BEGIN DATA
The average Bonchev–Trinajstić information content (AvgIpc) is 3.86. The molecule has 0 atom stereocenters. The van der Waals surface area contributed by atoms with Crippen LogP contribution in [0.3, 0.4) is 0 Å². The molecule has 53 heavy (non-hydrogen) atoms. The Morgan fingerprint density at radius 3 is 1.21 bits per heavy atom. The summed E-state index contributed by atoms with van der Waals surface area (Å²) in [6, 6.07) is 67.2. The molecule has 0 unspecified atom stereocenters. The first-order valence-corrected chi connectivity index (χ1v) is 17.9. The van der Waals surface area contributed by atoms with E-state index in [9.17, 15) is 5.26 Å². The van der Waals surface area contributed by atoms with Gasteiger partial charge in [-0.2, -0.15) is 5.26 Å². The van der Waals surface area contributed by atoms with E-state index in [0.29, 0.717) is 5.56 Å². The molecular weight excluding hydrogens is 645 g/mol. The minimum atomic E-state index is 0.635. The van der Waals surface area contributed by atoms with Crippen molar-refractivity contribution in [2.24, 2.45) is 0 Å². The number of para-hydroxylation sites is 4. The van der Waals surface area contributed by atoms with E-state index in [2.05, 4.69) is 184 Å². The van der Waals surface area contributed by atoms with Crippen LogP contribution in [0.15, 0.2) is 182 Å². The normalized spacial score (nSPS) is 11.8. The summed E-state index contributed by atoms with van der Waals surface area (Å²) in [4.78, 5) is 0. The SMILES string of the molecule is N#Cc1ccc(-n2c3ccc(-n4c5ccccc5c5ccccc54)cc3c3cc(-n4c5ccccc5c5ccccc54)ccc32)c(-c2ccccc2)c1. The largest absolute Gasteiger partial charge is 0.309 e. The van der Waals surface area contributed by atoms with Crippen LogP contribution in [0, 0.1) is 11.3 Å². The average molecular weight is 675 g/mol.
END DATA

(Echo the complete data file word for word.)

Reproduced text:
The average Bonchev–Trinajstić information content (AvgIpc) is 3.86. The molecule has 0 atom stereocenters. The van der Waals surface area contributed by atoms with Crippen LogP contribution in [0.3, 0.4) is 0 Å². The molecule has 53 heavy (non-hydrogen) atoms. The Morgan fingerprint density at radius 3 is 1.21 bits per heavy atom. The summed E-state index contributed by atoms with van der Waals surface area (Å²) in [6, 6.07) is 67.2. The molecule has 0 unspecified atom stereocenters. The first-order valence-corrected chi connectivity index (χ1v) is 17.9. The van der Waals surface area contributed by atoms with E-state index in [9.17, 15) is 5.26 Å². The van der Waals surface area contributed by atoms with Gasteiger partial charge in [-0.2, -0.15) is 5.26 Å². The van der Waals surface area contributed by atoms with E-state index in [0.29, 0.717) is 5.56 Å². The molecular weight excluding hydrogens is 645 g/mol. The minimum atomic E-state index is 0.635. The van der Waals surface area contributed by atoms with Crippen molar-refractivity contribution in [2.24, 2.45) is 0 Å². The number of para-hydroxylation sites is 4. The van der Waals surface area contributed by atoms with E-state index in [2.05, 4.69) is 184 Å². The van der Waals surface area contributed by atoms with Crippen LogP contribution in [0.15, 0.2) is 182 Å². The normalized spacial score (nSPS) is 11.8. The summed E-state index contributed by atoms with van der Waals surface area (Å²) in [4.78, 5) is 0. The SMILES string of the molecule is N#Cc1ccc(-n2c3ccc(-n4c5ccccc5c5ccccc54)cc3c3cc(-n4c5ccccc5c5ccccc54)ccc32)c(-c2ccccc2)c1. The largest absolute Gasteiger partial charge is 0.309 e. The van der Waals surface area contributed by atoms with Crippen LogP contribution in [0, 0.1) is 11.3 Å². The average molecular weight is 675 g/mol.